The best fast food breakfast on the go, is at your grocery store. Grab a couple of bananas and some yogurt, and get out. Or something along those lines. This also works for lunch and dinner, by the way. We are major fans of the food bar at Whole Foods, and the single serve ready to eat packs at Trader Joes. Your grocer wants to be your go-to destination for quick meals. Give them the opportunity to do so.
The second best fast food breakfast on the go, is portable food. Just an example: Clif bars will last a long time in your car without getting weird or melty. Prepare your vehicle ahead of time. Don’t store the food somewhere you can reach while you’re just out puttering around; save it for meal time.
Here’s a nice iPhone app called Fooducate. Point your iPhone camera at at the UPC code of a food item, and you’ll receive a nice little summary of the pros and cons of that food.
It takes some of the mystery out of the process of identifying the odd ingredients in commercial food.
If you don’t want to be so investigatory:
1. Don’t buy foods with ingredients you could not buy at the grocery store separately. They don’t sell propylene glycol, for example.
2. Don’t buy foods with ingredients you would not want to eat all by themselves. Your body has to separate that propylene glycol and digest it.
3. Read the nutrition label, not just the big text on the front. The big text is somewhat regulated by The Government Is Here To Help You, but there are surprising allowances everywhere. Whole Grain bread only has to be 51% whole grain, for example. A claim can be made for Made With Real Fruit, or Contains Antioxidants, if only a minuscule amount is present. Ingredients are in order by weight, not by percentage prevalence in the food product.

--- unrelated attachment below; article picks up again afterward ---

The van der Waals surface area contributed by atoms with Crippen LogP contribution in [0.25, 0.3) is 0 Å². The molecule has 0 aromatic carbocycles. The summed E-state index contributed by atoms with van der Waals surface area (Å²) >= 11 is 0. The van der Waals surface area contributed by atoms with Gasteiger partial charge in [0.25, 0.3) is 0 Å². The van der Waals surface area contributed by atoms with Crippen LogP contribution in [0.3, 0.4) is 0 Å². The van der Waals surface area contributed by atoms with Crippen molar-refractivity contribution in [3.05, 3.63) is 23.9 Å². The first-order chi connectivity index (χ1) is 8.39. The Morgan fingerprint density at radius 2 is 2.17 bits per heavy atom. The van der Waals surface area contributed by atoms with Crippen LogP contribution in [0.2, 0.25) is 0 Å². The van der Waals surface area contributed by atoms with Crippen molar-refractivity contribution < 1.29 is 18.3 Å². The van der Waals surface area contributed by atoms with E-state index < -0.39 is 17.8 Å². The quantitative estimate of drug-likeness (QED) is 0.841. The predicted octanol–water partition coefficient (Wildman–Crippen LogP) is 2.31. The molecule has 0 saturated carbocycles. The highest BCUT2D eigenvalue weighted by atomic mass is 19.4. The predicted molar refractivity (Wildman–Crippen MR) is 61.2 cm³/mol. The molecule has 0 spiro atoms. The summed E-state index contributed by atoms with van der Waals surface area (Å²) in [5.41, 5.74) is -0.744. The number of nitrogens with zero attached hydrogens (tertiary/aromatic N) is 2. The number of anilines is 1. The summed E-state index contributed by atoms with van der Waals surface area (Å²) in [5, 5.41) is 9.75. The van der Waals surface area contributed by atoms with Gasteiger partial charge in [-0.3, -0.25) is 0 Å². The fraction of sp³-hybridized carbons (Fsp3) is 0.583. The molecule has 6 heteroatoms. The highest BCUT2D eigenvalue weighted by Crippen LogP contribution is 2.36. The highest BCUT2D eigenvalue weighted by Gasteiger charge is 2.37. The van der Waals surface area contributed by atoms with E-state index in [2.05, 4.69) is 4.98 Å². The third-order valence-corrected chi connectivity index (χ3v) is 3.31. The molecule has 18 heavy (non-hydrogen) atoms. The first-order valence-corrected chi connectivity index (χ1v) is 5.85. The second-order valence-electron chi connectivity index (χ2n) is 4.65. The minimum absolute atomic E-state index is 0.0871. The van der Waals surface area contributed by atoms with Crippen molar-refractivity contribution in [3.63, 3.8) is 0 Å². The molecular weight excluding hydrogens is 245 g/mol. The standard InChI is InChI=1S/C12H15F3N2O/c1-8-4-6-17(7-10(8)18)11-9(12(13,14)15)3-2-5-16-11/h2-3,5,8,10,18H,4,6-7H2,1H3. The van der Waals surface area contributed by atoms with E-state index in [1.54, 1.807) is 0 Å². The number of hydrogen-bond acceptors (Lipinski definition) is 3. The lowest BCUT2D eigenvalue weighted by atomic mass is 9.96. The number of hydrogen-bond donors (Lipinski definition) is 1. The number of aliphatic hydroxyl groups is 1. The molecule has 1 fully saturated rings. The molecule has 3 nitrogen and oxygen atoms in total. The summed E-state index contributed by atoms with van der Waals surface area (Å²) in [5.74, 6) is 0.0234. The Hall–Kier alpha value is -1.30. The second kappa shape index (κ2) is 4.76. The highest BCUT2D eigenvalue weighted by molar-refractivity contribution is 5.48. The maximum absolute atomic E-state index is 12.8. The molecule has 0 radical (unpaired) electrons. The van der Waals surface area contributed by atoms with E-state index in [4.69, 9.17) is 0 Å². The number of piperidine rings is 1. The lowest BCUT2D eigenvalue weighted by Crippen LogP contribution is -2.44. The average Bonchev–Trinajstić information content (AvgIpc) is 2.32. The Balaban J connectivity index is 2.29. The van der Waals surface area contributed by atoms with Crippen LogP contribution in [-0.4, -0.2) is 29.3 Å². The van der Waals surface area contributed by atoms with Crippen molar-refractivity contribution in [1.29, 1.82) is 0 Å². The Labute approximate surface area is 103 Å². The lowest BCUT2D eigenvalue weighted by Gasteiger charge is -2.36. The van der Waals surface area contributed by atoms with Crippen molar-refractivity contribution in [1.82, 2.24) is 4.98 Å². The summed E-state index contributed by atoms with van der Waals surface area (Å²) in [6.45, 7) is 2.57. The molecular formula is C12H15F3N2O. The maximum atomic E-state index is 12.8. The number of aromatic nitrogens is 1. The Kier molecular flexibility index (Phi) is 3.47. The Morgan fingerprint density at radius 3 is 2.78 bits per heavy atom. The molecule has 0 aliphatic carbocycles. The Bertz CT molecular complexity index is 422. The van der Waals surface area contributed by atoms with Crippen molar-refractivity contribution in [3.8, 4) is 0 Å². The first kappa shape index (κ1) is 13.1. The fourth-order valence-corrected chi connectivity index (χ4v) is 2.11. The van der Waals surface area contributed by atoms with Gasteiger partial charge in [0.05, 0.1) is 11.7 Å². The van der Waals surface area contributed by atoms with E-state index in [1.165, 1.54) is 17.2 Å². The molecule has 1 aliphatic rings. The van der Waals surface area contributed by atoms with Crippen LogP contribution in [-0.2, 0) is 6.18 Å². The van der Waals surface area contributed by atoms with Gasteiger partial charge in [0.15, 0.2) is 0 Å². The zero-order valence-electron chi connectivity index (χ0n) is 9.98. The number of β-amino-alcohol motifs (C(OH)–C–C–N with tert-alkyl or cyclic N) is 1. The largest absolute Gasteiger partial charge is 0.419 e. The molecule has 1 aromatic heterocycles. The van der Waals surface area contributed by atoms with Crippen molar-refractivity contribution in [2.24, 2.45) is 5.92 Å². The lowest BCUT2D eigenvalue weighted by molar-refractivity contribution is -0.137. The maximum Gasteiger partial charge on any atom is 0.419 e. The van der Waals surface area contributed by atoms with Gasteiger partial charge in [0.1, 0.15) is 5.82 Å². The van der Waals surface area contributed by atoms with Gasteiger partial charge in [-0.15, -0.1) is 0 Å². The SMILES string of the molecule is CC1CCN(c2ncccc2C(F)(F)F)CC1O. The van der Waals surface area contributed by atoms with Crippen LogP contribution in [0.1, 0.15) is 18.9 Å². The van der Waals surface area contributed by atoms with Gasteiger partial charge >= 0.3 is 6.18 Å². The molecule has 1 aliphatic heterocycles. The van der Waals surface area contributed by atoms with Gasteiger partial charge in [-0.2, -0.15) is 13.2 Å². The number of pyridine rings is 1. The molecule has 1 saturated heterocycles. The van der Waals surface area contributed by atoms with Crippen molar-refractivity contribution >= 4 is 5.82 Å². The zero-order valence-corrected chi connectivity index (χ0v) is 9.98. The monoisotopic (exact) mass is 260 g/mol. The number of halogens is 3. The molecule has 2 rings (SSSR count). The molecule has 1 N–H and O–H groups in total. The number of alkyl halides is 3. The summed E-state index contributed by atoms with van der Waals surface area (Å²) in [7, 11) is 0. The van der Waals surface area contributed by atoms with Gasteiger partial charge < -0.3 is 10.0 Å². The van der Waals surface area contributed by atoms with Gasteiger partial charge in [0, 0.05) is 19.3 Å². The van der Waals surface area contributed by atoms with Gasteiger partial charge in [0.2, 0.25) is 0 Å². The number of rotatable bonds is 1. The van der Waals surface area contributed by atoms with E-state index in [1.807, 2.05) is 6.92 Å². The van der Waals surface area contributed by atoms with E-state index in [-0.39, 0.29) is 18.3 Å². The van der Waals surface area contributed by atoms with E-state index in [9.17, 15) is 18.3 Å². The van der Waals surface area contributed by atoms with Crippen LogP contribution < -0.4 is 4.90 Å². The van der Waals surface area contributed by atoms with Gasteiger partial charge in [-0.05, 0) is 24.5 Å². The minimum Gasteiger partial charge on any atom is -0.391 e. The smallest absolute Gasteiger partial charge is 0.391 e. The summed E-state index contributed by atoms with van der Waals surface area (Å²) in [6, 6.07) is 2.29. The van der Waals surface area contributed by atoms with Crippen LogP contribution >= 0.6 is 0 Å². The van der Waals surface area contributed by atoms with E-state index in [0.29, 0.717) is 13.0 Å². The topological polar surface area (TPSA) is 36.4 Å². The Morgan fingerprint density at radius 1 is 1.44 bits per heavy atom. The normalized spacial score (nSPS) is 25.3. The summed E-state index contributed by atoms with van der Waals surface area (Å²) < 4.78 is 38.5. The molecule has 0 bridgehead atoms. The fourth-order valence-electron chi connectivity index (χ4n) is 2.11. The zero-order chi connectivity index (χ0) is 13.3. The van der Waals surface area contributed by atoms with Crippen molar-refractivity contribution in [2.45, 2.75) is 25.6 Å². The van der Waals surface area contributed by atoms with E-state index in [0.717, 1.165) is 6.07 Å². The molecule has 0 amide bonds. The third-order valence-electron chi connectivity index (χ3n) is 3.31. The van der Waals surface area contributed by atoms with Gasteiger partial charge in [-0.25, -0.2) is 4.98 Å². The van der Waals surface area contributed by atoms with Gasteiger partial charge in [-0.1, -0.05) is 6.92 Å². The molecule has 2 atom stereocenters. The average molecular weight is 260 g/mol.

At the suggestion of a very perceptive physician friend we’re going to implement somthing a little out of the ordinary for a blog. Here it comes, wait for it:
Action Friday. Every Friday we’re going to kick it into the weekend with an action step for you. Something to not just read, but to do. Something to not just to do, but to embrace and love. Eventually.
Here’s the Action Friday exercise for the next week. Think of all the foods currently in your kitchen which are not the kinds of foods you intended to be eating by now. Got that? You may want to go take a quick inventory. Include the fridge, freezer, pantry, that special stash in the car, the food beside your bed and even at your desk.
Now go throw it away.
You were not planning on eating like that, so don’t. If it’s for family, that’s ok, they don’t need it either. If it’s for your special treats, food is not a treat. You’re large so you keep treats around the house to reward yourself for being good, by dipping back into the old junk from before? How’s that workin for ya?
I used to encourage you to give this poisonous, chemical-laden, factory produced crapola to your local free kitchen. Not anymore. They don’t need to feed it to people either.
Now go to the grocery store and get some stuff to eat. At first it will seem like sort of a lot of expense to go through, but only buy enough to eat for the next 3 days. Keep it real. Real food. And then in 3 days you can go back and buy 3 more days’ worth knowing more about what you like to eat, and make it a better pay-as-you-go budget plan.
There’s your Action Friday step of the week!